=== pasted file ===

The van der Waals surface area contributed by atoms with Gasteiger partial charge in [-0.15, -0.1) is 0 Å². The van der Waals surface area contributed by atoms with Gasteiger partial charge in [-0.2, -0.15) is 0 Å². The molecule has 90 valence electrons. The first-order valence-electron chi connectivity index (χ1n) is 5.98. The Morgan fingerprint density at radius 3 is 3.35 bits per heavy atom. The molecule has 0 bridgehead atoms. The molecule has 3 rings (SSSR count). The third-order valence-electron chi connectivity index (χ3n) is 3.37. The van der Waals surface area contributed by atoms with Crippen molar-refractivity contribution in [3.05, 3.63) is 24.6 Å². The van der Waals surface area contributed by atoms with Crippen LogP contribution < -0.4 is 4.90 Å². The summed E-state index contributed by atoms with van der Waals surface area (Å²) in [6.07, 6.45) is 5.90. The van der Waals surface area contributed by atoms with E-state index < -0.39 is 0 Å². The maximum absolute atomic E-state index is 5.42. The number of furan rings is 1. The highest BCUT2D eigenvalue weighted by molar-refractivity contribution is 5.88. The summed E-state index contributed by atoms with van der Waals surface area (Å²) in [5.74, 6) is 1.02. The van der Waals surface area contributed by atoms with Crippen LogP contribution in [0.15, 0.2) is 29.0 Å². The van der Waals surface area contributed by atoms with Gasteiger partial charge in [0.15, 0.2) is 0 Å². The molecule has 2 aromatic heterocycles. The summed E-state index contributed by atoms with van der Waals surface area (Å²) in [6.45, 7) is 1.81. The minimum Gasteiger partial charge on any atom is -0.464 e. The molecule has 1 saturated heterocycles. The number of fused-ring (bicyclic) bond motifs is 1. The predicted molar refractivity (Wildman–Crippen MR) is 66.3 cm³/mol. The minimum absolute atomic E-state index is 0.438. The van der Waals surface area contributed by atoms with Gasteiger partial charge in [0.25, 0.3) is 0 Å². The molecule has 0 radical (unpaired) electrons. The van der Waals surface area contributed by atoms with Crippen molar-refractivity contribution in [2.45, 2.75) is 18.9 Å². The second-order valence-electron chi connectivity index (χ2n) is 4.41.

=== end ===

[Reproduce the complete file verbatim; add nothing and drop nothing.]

The van der Waals surface area contributed by atoms with Gasteiger partial charge in [-0.15, -0.1) is 0 Å². The van der Waals surface area contributed by atoms with Gasteiger partial charge in [-0.2, -0.15) is 0 Å². The molecule has 90 valence electrons. The first-order valence-electron chi connectivity index (χ1n) is 5.98. The Morgan fingerprint density at radius 3 is 3.35 bits per heavy atom. The molecule has 0 bridgehead atoms. The molecule has 3 rings (SSSR count). The third-order valence-electron chi connectivity index (χ3n) is 3.37. The van der Waals surface area contributed by atoms with Crippen molar-refractivity contribution in [3.05, 3.63) is 24.6 Å². The van der Waals surface area contributed by atoms with Crippen LogP contribution < -0.4 is 4.90 Å². The summed E-state index contributed by atoms with van der Waals surface area (Å²) in [6.07, 6.45) is 5.90. The van der Waals surface area contributed by atoms with E-state index < -0.39 is 0 Å². The maximum absolute atomic E-state index is 5.42. The number of furan rings is 1. The highest BCUT2D eigenvalue weighted by molar-refractivity contribution is 5.88. The summed E-state index contributed by atoms with van der Waals surface area (Å²) in [5.74, 6) is 1.02. The van der Waals surface area contributed by atoms with Crippen LogP contribution in [0.15, 0.2) is 29.0 Å². The van der Waals surface area contributed by atoms with Gasteiger partial charge in [0.15, 0.2) is 0 Å². The molecule has 2 aromatic heterocycles. The summed E-state index contributed by atoms with van der Waals surface area (Å²) in [6.45, 7) is 1.81. The minimum Gasteiger partial charge on any atom is -0.464 e. The molecule has 1 saturated heterocycles. The number of fused-ring (bicyclic) bond motifs is 1. The predicted molar refractivity (Wildman–Crippen MR) is 66.3 cm³/mol. The minimum absolute atomic E-state index is 0.438. The van der Waals surface area contributed by atoms with Gasteiger partial charge in [0.25, 0.3) is 0 Å². The molecule has 0 radical (unpaired) electrons. The van der Waals surface area contributed by atoms with Crippen molar-refractivity contribution in [2.45, 2.75) is 18.9 Å². The second-order valence-electron chi connectivity index (χ2n) is 4.41.